"The idea that this is going to be done soon defies microbiology."
American experts have recently predicted that coronavirus will continue infecting people for another two years, citing past pandemics as a basis. In a report, Center for Infectious Disease Research and Policy (CIDRAP) chief Mike Osterholm said that COVID-19 will continue to spread worldwide until 60% to 70% of the global population contracts the virus.
Osterholm and his team listed at least three possible scenarios that may occur in the next two years, calling on world leaders to prepare for the worst by creating safety measures.
“This thing’s not going to stop until it infects 60 to 70 percent of people… The idea that this is going to be done soon defies microbiology,” Osterholm said in an interview with CNN.
Osterholm, along with other experts such as Harvard School of Public Health epidemiologist Marc Lipsitch, former Centers for Disease Control and Prevention epidemiologist Dr. Kristine Moore, and historian John Barry, said the reason behind the two-year projection is due to the fact the COVID-19 is a new strain of influenza and “no one has any immunity” from the virus.
The group further said that the pandemic will likely exist from 18 to 24 months, as herd immunity gradually develops in the human population.
The CIDRAC-led team came up with the estimate citing past reports and historical dates of the past pandemics, such as the Spanish Flu in 1918.
Lipsitch explained it is important for scientists to take past pandemics into account to be able to understand infectious diseases better.
“I have said for a long time that when you are trying to understand how infectious disease is going to unfold, you should rely on history as well as models,” Lipsitch added.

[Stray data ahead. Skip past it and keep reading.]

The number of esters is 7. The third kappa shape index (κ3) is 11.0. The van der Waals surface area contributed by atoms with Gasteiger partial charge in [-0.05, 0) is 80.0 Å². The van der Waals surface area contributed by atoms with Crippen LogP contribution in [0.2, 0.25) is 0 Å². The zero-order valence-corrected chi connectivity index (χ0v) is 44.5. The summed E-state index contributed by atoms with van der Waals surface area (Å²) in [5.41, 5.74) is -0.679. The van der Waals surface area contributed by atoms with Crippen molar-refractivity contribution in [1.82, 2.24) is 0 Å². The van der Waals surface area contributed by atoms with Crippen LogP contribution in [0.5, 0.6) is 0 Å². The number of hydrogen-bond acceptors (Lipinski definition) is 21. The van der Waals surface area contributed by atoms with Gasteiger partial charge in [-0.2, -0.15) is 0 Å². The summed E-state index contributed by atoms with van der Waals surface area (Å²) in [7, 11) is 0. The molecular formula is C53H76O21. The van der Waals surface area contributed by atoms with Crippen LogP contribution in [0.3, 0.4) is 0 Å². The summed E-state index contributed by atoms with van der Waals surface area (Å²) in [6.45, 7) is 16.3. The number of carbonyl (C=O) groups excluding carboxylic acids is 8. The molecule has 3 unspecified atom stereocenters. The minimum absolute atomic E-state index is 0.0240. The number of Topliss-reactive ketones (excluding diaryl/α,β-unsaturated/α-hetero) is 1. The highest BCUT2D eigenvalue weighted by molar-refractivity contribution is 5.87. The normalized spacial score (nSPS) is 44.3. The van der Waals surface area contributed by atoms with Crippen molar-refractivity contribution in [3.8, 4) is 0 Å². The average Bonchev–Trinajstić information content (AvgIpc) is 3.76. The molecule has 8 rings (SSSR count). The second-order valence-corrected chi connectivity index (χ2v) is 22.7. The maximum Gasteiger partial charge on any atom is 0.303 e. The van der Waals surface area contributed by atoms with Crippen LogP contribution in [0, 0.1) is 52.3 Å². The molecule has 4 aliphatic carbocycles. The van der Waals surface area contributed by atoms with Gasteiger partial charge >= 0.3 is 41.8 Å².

Lipsitch likewise contradicted past studies that the virus will die down in the summer. He stressed that such instance is unlikely, because COVID-19 can be compared to a pandemic strain of influenza – not like a seasonal flu.
Lipsitch explained that COVID-19 has a longer incubation period resulting into asymptomatic cases infecting other people. He also warned that with higher RO strain, coronavirus can spread easily compared to seasonal flu. In their report that they wrote, RO means the average number of other people infected by each patient.
“A higher RO means more people will need to get infected and become immune before the pandemic can end,” said the report.
As of this writing, 3.6-million people have been infected by the coronavirus worldwide, while 251,000 have died from the disease.
The group of experts then called on all world leaders, particularly the United States, to prepare for the three worst possible scenarios. They also suggested that the government should stop assuring people that the pandemic will end soon.
Here are the three possible scenarios, according to the team:
Scenario 1: The first wave of COVID-19 during the spring season this year will be followed by a series of repetitive but fewer waves which is expected to happen in summer. Such scenario will consistently continue over one to two-year period time and will slowly decrease by 2021.
Scenario 2: The first outbreak of COVID-19 will be followed by a “larger wave” of coronavirus during the fall or winter season, and one or more smaller waves in 2021. Scenario 2, the experts said, is similar to what was seen during the Spanish flu pandemic between 1918 and 1919.
They suggested that government should restore its strong mitigation measures in fall and winter in order to minimize the overwhelming spread of the virus.
Scenario 3: A “slow burn” of continuous transmission. The spread might be slow, but deaths from the virus around the world will continue to happen.
They then encouraged government officials around the world to prepare for this scenario and create concrete plans, including measures about when to reinstitute mitigation efforts and how to handle the spike of the disease.
Both Lipsitch and Osterholm admitted that they were both surprised by the recent decision of most states to lift restriction orders. They criticized it and said such decision is a dangerous experiment that would likely cost many lives.
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